William Shakespeare's Coriolanus in the complete original text.
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Act V. Scene III.

Scene III.—The Tent of CORIOLANUS.


Cor. We will before the walls of Rome to-
Set down our host. My partner in this action,
You must report to the Volscian lords, how
I have borne this business.
Auf. Only their ends
You have respected; stopp'd your ears against
The general suit of Rome; never admitted
A private whisper; no, not with such friends
That thought them sure of you.
Cor. This last old man,
Whom with a crack'd heart I have sent to Rome,
Lov'd me above the measure of a father;
Nay, godded me indeed. Their latest refuge
Was to send him; for whose old love I have,
Though I show'd sourly to him, once more
The first conditions, which they did refuse,
And cannot now accept, to grace him only
That thought he could do more. A very little
I have yielded to; fresh embassies and suits,
Nor from the state, nor private friends, hereafter
Will I lend ear to. [Shout within.] Ha! what
shout is this?
Shall I be tempted to infringe my vow
In the same time'tis made? I will not.

Enter, in mourning habits, VIRGILIA, VOLUM-
NIA, leading young MARCIUS, VALERIA, and
My wife comes foremost; then the honour'd
Wherein this trunk was fram'd, and in her hand
The grandchild to her blood. But out, affec-
All bond and privilege of nature, break!
Let it be virtuous to be obstinate.
What is that curtsy worth? or those doves' eyes,
Which can make gods forsworn? I melt, and
am not
Of stronger earth than others. My mother
As if Olympus to a molehill should
In supplication nod; and my young boy
Hath an aspect of intercession, which
Great nature cries, 'Deny not.' Let the Volsces
Plough Rome, and harrow Italy; I'll never
Be such a gosling to obey instinct, but stand
As if a man were author of himself
And knew no other kin.
Vir. My lord and husband!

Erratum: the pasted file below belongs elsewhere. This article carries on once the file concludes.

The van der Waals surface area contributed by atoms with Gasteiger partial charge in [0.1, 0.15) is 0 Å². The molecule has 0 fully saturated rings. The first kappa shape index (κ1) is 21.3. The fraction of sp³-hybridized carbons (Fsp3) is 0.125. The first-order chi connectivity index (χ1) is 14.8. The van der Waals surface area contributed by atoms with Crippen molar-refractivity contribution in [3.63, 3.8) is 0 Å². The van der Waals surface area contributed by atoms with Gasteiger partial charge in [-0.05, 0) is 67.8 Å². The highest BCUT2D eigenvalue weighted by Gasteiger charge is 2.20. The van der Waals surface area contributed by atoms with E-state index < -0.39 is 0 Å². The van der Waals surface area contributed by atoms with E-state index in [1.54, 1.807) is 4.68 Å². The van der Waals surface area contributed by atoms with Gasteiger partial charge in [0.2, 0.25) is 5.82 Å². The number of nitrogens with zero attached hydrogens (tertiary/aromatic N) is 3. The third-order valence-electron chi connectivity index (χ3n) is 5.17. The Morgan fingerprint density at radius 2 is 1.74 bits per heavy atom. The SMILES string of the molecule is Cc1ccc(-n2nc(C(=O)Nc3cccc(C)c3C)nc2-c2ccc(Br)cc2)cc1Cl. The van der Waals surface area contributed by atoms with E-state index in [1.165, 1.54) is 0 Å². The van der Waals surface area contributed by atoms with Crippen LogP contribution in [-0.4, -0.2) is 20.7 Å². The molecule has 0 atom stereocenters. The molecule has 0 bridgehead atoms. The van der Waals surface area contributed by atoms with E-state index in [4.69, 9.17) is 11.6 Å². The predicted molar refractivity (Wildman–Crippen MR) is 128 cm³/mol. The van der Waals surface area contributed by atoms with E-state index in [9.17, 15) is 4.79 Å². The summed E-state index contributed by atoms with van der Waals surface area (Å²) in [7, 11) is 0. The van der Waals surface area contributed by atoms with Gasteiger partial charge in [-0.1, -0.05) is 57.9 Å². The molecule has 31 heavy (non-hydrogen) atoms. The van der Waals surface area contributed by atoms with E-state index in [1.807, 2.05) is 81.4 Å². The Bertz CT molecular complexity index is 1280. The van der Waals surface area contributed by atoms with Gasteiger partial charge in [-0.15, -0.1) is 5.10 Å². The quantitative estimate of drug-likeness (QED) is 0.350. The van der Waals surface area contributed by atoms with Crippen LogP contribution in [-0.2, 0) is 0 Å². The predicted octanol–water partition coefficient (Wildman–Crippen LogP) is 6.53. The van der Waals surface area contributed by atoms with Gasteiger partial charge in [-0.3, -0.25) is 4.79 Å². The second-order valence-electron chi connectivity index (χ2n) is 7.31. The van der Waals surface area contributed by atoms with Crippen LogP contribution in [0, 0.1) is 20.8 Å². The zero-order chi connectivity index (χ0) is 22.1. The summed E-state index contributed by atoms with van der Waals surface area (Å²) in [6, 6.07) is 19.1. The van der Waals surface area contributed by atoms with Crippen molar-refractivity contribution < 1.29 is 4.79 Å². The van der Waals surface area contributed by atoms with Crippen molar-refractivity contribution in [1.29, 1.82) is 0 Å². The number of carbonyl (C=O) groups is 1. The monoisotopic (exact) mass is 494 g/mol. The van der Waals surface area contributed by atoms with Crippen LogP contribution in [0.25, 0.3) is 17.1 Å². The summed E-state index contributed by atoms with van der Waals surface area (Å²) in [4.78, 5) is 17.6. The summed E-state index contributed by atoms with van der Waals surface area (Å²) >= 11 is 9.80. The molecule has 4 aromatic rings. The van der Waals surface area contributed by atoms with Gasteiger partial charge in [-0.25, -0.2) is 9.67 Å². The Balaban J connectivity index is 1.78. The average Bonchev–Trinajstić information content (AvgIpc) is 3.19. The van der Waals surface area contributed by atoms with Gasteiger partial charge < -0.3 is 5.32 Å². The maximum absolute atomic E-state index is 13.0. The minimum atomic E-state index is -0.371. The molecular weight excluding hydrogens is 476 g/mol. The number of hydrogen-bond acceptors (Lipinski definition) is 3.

Cor. These eyes are not the same I wore in
Vir. The sorrow that delivers us thus chang'd
Makes you think so.
Cor. Like a dull actor now,
I have forgot my part, and I am out,
Even to a full disgrace. Best of my flesh,
Forgive my tyranny; but do not say
For that, 'Forgive our Romans.' O! a kiss
Long as my exile, sweet as my revenge!
Now, by the jealous queen of heaven, that kiss
I carried from thee, dear, and my true lip
Hath virgin'd it e'er since. You gods! I prate,
And the most noble mother of the world
Leave unsaluted. Sink, my knee, i' the earth;
Of thy deep duty more impression show
Than that of common sons.
Vol. O! stand up bless'd;
Whilst, with no softer cushion than the flint,
I kneel before thee, and unproperly
Show duty, as mistaken all this while
Between the child and parent. [Kneels.
Cor. What is this?
Your knees to me! to your corrected son!
Then let the pebbles on the hungry beach
Fillip the stars; then let the mutinous winds
Strike the proud cedars 'gainst the fiery sun,
Murd'ring impossibility, to make
What cannot be, slight work.
Vol. Thou art my warrior;
I holp to frame thee. Do you know this lady?
Cor. The noble sister of Publicola,
The moon of Rome; chaste as the icicle
That's curdled by the frost from purest snow,
And hangs on Dian's temple: dear Valeria!
Vol. This is a poor epitome of yours,
[Pointing to the Child.
Which by the interpretation of full time
May show like all yourself.
Cor. The god of soldiers,
With the consent of supreme Jove, inform
Thy thoughts with nobleness; that thou mayst
To shame unvulnerable, and stick i' the wars
Like a great sea-mark, standing every flaw,
And saving those that eye thee!
Vol. Your knee, sirrah.
Cor. That's my brave boy!
Vol. Even he, your wife, this lady, and my-
Are suitors to you.
Cor. I beseech you, peace:
Or, if you'd ask, remember this before:
The things I have forsworn to grant may never
Be held by you denials. Do not bid me
Dismiss my soldiers, or capitulate
Again with Rome's mechanics: tell me not
Wherein I seem unnatural: desire not
To allay my rages and revenges with
Your colder reasons.
Vol. O! no more, no more;
You have said you will not grant us any thing;
For we have nothing else to ask but that
Which you deny already: yet we will ask;
That, if you fail in our request, the blame
May hang upon your hardness. Therefore, hear
Cor. Aufidius, and you Volsces, mark; for
Hear nought from Rome in private. Your
Vol. Should we be silent and not speak, our
And state of bodies would bewray what life
We have led since thy exile. Think with thyself
How more unfortunate than all living women
Are we come hither: since that thy sight, which
Make our eyes flow with joy, hearts dance with
Constrains them weep, and shake with fear and
taking the mother, wife, and child to see
The son, the husband, and the father tearing
His country's bowels out. And to poor we
Thine enmity's most capital: thou barr'st us